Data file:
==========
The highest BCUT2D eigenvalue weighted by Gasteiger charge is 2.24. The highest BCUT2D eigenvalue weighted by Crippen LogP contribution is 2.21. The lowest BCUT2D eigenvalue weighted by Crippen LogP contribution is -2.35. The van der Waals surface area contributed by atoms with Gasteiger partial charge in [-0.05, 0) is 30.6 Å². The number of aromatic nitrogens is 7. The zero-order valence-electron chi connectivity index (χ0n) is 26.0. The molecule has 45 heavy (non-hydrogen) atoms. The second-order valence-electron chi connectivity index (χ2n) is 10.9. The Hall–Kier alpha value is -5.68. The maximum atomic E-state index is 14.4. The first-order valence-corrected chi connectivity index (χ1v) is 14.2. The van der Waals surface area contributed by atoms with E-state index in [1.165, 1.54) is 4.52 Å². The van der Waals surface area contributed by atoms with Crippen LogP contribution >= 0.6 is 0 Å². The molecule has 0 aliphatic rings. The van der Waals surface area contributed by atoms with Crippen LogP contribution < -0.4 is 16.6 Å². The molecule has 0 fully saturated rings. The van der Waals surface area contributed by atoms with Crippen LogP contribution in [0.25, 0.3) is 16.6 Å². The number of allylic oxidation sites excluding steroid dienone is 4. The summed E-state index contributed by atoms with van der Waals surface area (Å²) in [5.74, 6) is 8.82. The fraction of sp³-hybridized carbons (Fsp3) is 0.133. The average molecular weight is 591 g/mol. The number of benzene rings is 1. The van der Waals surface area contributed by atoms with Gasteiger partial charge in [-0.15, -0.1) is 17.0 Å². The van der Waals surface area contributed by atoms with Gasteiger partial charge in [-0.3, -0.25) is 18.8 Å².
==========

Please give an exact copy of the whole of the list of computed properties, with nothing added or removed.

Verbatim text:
The highest BCUT2D eigenvalue weighted by Gasteiger charge is 2.24. The highest BCUT2D eigenvalue weighted by Crippen LogP contribution is 2.21. The lowest BCUT2D eigenvalue weighted by Crippen LogP contribution is -2.35. The van der Waals surface area contributed by atoms with Gasteiger partial charge in [-0.05, 0) is 30.6 Å². The number of aromatic nitrogens is 7. The zero-order valence-electron chi connectivity index (χ0n) is 26.0. The molecule has 45 heavy (non-hydrogen) atoms. The second-order valence-electron chi connectivity index (χ2n) is 10.9. The Hall–Kier alpha value is -5.68. The maximum atomic E-state index is 14.4. The first-order valence-corrected chi connectivity index (χ1v) is 14.2. The van der Waals surface area contributed by atoms with E-state index in [1.165, 1.54) is 4.52 Å². The van der Waals surface area contributed by atoms with Crippen LogP contribution >= 0.6 is 0 Å². The molecule has 0 aliphatic rings. The van der Waals surface area contributed by atoms with Crippen LogP contribution < -0.4 is 16.6 Å². The molecule has 0 fully saturated rings. The van der Waals surface area contributed by atoms with Crippen LogP contribution in [0.25, 0.3) is 16.6 Å². The number of allylic oxidation sites excluding steroid dienone is 4. The summed E-state index contributed by atoms with van der Waals surface area (Å²) in [5.74, 6) is 8.82. The fraction of sp³-hybridized carbons (Fsp3) is 0.133. The average molecular weight is 591 g/mol. The number of benzene rings is 1. The van der Waals surface area contributed by atoms with Gasteiger partial charge in [-0.15, -0.1) is 17.0 Å². The van der Waals surface area contributed by atoms with Gasteiger partial charge in [-0.3, -0.25) is 18.8 Å².